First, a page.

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Passing the Pipe

The communal smoking of flavored tobacco in fancy water pipes is a club and cafe craze.

May 01, 2002|CHRISTINE FREY | TIMES STAFF WRITER

At an outdoor cafe in Pacific Beach, Ryan Sims is passed the pipe. Taking the mouthpiece, he sucks in the sweet scent, then pauses a moment. The 23-year-old exhales white wisps of strawberry, raspberry and pineapple.

"It's like smoking perfume," laughs his friend, Jaclyn Markle, 20.

In Egypt, it's called a sheesha. In Turkey, it's called a nargile. In California clubs and nightspots, it's called a hookah. Common throughout the Middle East where it originated several hundred years ago, the water pipe is popping up in American restaurants, coffeehouses and bars.

Many of the people lighting up are young--some still teens, most college age--and include not only those who smoke other tobacco products but those who consider themselves nonsmokers. Unlike smoking cigarettes, traditional pipes and cigars, smoking a hookah is a communal experience--more akin to the Native American tradition of passing a peace pipe than grabbing a smoke to satisfy a nicotine craving.

Many users say that the flavored tobacco is easier to inhale than that in cigarettes. The preferred pipe of the caterpillar in "Alice in Wonderland," water pipes call for a leisurely pull, and by the time the smoke is filtered through the water chamber and a long tube and hits the lungs, it is cool. Variations on the water pipe theme--especially the bong--have long been a staple of the head shops that count pot and hashish smokers among their clientele. But, for the generation currently discovering the pipes, this is not about using illegal drugs--though it is a way to toy with one of the symbols of that culture as well as sample a mild-tasting tobacco.

On a recent Friday night in Pasadena, Rachel Lesky, 25, smoked a hookah for the first time at an outside table--smoking being prohibited nearly everywhere indoors--at Equator coffeehouse. Though she is allergic to cigarette smoke, the fumes from the mixed fruit tobacco didn't bother her. "It's really mellow and very calming," Lesky said. A few tables over, a half-dozen high school students shared a hookah. The group usually gathers at the coffeehouse once a week to smoke and socialize. "I don't like the taste of cigarettes," said a La Canada 18-year-old who ordered a hookah and was sharing it with friends who were not old enough to buy tobacco, which is to say, under 18. "You don't even feel it ... It's a great social event."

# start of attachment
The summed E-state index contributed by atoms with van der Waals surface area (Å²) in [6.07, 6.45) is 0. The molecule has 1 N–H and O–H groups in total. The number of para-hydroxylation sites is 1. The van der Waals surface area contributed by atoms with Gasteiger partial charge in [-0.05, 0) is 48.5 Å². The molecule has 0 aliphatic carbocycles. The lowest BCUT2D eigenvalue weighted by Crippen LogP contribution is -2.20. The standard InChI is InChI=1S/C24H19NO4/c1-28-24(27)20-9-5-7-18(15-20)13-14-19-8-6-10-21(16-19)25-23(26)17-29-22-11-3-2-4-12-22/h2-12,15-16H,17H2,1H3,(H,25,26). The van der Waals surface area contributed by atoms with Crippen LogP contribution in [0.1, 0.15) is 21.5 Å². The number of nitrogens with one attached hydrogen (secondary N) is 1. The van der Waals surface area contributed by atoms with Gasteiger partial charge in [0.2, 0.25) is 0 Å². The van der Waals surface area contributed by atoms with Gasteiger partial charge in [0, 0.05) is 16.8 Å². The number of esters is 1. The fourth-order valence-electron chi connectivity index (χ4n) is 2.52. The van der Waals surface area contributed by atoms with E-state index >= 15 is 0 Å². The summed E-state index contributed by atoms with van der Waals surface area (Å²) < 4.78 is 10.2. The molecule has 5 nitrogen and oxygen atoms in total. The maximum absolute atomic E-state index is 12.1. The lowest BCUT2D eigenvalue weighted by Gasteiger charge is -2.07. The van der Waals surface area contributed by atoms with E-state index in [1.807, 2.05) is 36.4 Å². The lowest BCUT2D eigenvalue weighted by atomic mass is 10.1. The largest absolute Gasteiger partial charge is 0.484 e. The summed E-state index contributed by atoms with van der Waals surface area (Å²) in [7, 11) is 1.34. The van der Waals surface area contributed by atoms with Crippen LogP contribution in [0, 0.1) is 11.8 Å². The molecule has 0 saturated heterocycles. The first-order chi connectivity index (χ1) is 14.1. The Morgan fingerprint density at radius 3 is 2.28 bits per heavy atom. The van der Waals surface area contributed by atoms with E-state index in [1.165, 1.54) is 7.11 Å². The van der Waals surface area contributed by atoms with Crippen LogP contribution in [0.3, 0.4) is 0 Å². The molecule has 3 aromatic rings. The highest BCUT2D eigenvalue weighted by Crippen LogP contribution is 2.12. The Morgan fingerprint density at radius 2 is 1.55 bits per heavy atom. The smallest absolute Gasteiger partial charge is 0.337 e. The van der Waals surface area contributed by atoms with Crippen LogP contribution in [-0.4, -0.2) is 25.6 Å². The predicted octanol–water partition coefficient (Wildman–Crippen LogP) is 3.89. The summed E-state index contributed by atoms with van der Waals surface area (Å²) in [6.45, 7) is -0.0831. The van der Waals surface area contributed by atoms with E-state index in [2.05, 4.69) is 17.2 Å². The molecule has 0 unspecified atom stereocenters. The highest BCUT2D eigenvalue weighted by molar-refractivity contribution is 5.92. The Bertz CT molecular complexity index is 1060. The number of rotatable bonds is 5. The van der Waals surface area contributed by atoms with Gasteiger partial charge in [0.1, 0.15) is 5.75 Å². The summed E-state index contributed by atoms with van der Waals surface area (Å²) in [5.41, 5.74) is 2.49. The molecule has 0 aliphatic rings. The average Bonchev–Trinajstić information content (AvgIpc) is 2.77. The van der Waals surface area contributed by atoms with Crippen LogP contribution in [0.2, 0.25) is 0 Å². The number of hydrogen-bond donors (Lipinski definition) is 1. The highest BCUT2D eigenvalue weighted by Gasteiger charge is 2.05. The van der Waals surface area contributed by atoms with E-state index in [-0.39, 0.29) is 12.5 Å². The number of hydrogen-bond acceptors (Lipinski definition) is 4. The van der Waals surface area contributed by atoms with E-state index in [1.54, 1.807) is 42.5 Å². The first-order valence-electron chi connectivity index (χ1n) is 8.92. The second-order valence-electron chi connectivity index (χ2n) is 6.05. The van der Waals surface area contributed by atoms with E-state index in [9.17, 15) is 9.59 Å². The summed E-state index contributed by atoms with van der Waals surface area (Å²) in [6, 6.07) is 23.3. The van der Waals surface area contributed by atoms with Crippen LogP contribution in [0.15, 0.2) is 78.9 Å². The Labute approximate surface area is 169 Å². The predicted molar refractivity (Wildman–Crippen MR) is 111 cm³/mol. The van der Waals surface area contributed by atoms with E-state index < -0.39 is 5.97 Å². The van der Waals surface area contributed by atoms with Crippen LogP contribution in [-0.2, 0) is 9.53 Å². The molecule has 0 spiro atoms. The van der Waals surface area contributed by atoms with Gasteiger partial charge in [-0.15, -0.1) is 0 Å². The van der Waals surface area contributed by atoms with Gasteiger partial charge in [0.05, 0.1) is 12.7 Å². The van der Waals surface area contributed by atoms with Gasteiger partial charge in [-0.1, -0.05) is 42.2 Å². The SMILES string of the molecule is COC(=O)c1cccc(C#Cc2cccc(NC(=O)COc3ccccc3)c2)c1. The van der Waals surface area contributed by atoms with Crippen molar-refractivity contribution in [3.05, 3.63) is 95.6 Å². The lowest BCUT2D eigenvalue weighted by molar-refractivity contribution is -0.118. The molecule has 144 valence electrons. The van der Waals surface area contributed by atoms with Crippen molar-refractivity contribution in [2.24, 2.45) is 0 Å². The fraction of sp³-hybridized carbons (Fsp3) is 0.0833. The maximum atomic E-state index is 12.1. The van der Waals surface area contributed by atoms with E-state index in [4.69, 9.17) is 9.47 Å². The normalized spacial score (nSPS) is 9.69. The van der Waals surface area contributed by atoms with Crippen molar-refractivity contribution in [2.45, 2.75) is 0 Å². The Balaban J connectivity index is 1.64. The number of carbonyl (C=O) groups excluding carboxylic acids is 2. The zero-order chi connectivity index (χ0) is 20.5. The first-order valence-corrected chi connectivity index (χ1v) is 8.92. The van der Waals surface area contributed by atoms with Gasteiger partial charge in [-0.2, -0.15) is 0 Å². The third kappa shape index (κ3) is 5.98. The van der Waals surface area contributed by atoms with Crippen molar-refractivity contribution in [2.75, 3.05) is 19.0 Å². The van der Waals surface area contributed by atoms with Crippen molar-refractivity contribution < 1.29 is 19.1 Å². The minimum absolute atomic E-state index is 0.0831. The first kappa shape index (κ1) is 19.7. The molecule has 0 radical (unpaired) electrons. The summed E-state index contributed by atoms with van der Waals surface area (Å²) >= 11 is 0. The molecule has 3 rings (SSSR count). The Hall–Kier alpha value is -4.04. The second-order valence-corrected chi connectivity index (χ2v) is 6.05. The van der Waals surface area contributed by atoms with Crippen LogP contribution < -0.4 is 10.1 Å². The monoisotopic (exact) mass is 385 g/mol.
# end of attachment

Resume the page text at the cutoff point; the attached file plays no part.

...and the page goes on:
Traditionally, a sheesha or nargile is smoked after a meal or with tea or coffee. A small bowl at the top of the pipe contains the tobacco, which is heated by coals placed on a foil covering. When a person inhales from an attached tube, smoke is drawn to the bottom of the pipe, where it is filtered through water.

The tobacco is mixed with fruit paste, molasses or honey for flavor--apple, cola and mint are common--and lasts for about 15 to 30 minutes, depending upon the number of people smoking. Privately, some people may smoke other substances, but those in the hookah business say that their pipe is not designed for drugs such as pot. Still, says Equator owner Teddy Bedjakian, "when you see [some people] smoking it, they're smoking it like they're smoking weed. You can hear them coughing."

Mark Ascar first met the hookah in Egypt. While visiting there, he and his friends often smoked at the end of the day or after a night on the town. "That was the focal point," said Ascar, 26. "Everyone [was] drinking, kicking back, puffing on hookahs."

Four years ago, Ascar, a 1995 UCLA business graduate, returned from one of his trips with several dozen hookahs and started selling them on Venice Beach. Now Hookah Bros. manufacturers and distributes water pipes to about 1,000 retailers, a combination of pipe shops and restaurants, around the country from its Los Angeles warehouse. The hookahs, which retail for approximately $65 to $300, stand from about 11/2 to 31/2 feet high and may have up to six tubes. Most have a colored glass bowl at the base. Bright fabric--blue leopard print or red flames--covers the tubes; plastic mouthpieces can be replaced for each smoker.

For many establishments, hookahs have become a profitable part of their business. That has led many--from five-star restaurants to trendy clubs--to add them to their menus, Ascar said.

When a customer orders up a pipe, it comes with a pinch of tobacco available in a variety of flavors. Ordering a hookah can cost anywhere from $4 to $13; tobacco refills run about $5.

Only those 18 and older can legally purchase tobacco, and most places check IDs. Sinbad Cafe in San Diego County's Pacific Beach has a bouncer who checks IDs at the door, and at Gypsy Cafe in Westwood, owner Joseph Melamed even had a customer arrested for using a fake ID. Some establishments, though, only require seeing the ID of the person purchasing the hookah, not everyone smoking it. Which means that at a table where an 18-year-old orders the pipe, there may well be smokers under 18--usually classmates.

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